Some commensal micro-organisms have pathogenic potential. Human sweat is an excellent culture medium for bacteria,10 and clothes that are impregnated with sweat rapidly become colonised.11 The build up of sweat could be limited by a new uniform that uses high wicking fabrics to move sweat away from the body.12 13 Impregnating nano sized particles of silver into the fabric could go one better and give the uniforms a bactericidal function.14 For these modern materials to act effectively they must be in direct contact with the skin. Problems arise if there are any “breaks” in the material where the effect is lost and bacteria can spill out. An “all in one” design for the new uniform would minimise this phenomenon.
Limiting airborne spread of infection
Infectious organisms such as meningococci, mycobacteria, and the influenza virus can be transmitted through droplets contact when a person coughs or sneezes.15 Facemasks can limit such transmission but have a negative impact on the patient-doctor interaction. Facemasks should therefore be worn only in high risk areas, such as intensive care units.15 16 17
The faecal-oral route of infection can spread cholera, hepatitis A, polio, rotavirus, and salmonella.18 The spill of bacteria and micro-organisms that occurs as a result of flatulence is a realistic source of infection. Flatulence is a taboo subject and little research has gone into its role in the spread of infection. However, a light hearted experiment by “the naked scientists” showed that petri dishes exposed to flatulence cultured Escherichia coli.19 An additional layer of clothing overlying the groin and perineum that incorporates microbial filters could block this route of infection. Patents already exist for antimicrobial underwear, and these could be introduced without delay.20 21 The filters could cause localised irritation if worn under clothes and would limit the movement of sweat away from the perineum, leading to an increase in bacterial load in this area. These problems would be solved by wearing this additional layer as an over garment.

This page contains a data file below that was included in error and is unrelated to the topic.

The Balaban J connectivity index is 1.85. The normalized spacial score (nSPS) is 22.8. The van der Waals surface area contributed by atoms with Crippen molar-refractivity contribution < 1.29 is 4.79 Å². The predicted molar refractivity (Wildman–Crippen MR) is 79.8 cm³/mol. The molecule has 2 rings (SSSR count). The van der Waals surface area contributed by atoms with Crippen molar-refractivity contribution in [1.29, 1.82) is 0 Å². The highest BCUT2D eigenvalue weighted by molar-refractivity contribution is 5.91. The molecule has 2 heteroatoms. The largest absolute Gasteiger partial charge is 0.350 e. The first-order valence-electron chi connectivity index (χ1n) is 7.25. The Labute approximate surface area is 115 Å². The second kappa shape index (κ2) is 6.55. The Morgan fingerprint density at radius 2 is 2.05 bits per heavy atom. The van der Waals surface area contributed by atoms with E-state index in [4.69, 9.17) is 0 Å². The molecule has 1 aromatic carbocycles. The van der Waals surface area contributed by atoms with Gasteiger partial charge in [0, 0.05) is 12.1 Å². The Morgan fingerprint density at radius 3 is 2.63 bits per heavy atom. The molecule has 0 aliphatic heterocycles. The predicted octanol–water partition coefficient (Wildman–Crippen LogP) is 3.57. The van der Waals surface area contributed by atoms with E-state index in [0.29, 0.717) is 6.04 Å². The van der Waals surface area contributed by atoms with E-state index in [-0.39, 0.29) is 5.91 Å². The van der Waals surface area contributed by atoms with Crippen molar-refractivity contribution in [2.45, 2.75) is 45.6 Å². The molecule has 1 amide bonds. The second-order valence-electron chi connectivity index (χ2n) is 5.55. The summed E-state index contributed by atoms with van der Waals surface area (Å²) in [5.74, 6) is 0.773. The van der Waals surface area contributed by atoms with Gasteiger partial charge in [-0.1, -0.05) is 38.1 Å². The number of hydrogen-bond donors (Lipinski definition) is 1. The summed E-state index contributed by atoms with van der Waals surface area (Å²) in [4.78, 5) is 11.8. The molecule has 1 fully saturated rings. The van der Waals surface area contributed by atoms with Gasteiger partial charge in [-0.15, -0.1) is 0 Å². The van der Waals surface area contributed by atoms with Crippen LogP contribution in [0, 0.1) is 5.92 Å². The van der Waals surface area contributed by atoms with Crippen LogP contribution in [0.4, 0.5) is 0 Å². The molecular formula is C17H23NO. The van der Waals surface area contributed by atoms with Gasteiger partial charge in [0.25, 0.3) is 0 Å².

Bare below the elbows?
The necessity to be “bare below the elbows” is possibly the most contentious part of the DOH guidelines. The policy was introduced after two papers (one published in the 1991 Christmas BMJ) found that white coats became contaminated progressively as they were worn. However, most of the organisms isolated were non-pathogenic environmental bacteria or skin commensals that probably came from the wearer.22 23 Critics of the policy have jokingly suggested that it may have emanated from a misinterpretation of a finding in TVU1 that “uniforms have been found to become frequently contaminated below the waist!”
Although the policy is often mocked, there is an emerging body of evidence that clothing can act as a fomite. Watches, ties, and shirt cuffs have all been shown to harbour bacterial pathogens.24 25 Another proposed advantage is that strict hand washing guidelines are less likely to be adhered to by those who are non-compliant. The evidence in support of this claim is questionable. It has been shown that there is no difference in the bacterial flora of the hands of compliant and non-compliant staff and no increase in pathogenic bacteria isolated from glove sweat of those wearing rings compared with those without them.10 11
The policy seems to be theoretically sensible, but more evidence is needed in support of it. An important yet unanswered question is whether the lack of a barrier in short sleeved shirts increases the airborne spread of bacteria from the armpits, where pathogens such as meticillin resistant Staphyloccocus aureus are prevalent.26 Only time will tell if critics of the policy will one day be compared with Pierre Pachet, the professor of physiology at Toulouse who famously said that “Louis Pasteur’s theory of germs is ridiculous fiction.”